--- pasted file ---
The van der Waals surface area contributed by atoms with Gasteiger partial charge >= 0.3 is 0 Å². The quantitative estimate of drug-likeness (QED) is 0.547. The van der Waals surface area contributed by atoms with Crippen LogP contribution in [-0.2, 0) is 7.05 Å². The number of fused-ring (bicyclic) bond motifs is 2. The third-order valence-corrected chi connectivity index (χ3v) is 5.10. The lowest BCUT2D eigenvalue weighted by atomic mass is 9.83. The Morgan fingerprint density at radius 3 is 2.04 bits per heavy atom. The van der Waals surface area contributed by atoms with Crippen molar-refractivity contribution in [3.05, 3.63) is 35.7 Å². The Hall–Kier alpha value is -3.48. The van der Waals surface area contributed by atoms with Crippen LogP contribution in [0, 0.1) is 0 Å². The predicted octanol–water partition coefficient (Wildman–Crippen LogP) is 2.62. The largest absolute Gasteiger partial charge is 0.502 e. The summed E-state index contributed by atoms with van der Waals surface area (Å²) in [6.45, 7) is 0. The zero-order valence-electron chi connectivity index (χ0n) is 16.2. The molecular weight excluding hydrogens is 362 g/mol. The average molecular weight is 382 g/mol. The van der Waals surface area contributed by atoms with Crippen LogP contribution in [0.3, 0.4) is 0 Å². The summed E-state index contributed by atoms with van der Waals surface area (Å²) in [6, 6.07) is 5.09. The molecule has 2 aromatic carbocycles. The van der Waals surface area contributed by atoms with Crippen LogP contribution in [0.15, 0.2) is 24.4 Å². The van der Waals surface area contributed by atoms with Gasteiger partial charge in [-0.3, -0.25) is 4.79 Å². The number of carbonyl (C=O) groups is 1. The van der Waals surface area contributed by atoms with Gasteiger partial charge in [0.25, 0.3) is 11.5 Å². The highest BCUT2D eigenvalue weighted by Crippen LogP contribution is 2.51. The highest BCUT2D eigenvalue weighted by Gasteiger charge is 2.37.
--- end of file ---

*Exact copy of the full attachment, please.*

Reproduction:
The van der Waals surface area contributed by atoms with Gasteiger partial charge >= 0.3 is 0 Å². The quantitative estimate of drug-likeness (QED) is 0.547. The van der Waals surface area contributed by atoms with Crippen LogP contribution in [-0.2, 0) is 7.05 Å². The number of fused-ring (bicyclic) bond motifs is 2. The third-order valence-corrected chi connectivity index (χ3v) is 5.10. The lowest BCUT2D eigenvalue weighted by atomic mass is 9.83. The Morgan fingerprint density at radius 3 is 2.04 bits per heavy atom. The van der Waals surface area contributed by atoms with Crippen molar-refractivity contribution in [3.05, 3.63) is 35.7 Å². The Hall–Kier alpha value is -3.48. The van der Waals surface area contributed by atoms with Crippen LogP contribution in [0, 0.1) is 0 Å². The predicted octanol–water partition coefficient (Wildman–Crippen LogP) is 2.62. The largest absolute Gasteiger partial charge is 0.502 e. The summed E-state index contributed by atoms with van der Waals surface area (Å²) in [6.45, 7) is 0. The zero-order valence-electron chi connectivity index (χ0n) is 16.2. The molecular weight excluding hydrogens is 362 g/mol. The average molecular weight is 382 g/mol. The van der Waals surface area contributed by atoms with Crippen LogP contribution in [0.3, 0.4) is 0 Å². The summed E-state index contributed by atoms with van der Waals surface area (Å²) in [6, 6.07) is 5.09. The molecule has 2 aromatic carbocycles. The van der Waals surface area contributed by atoms with Crippen LogP contribution in [0.15, 0.2) is 24.4 Å². The van der Waals surface area contributed by atoms with Gasteiger partial charge in [-0.3, -0.25) is 4.79 Å². The number of carbonyl (C=O) groups is 1. The van der Waals surface area contributed by atoms with Gasteiger partial charge in [0.25, 0.3) is 11.5 Å². The highest BCUT2D eigenvalue weighted by Crippen LogP contribution is 2.51. The highest BCUT2D eigenvalue weighted by Gasteiger charge is 2.37.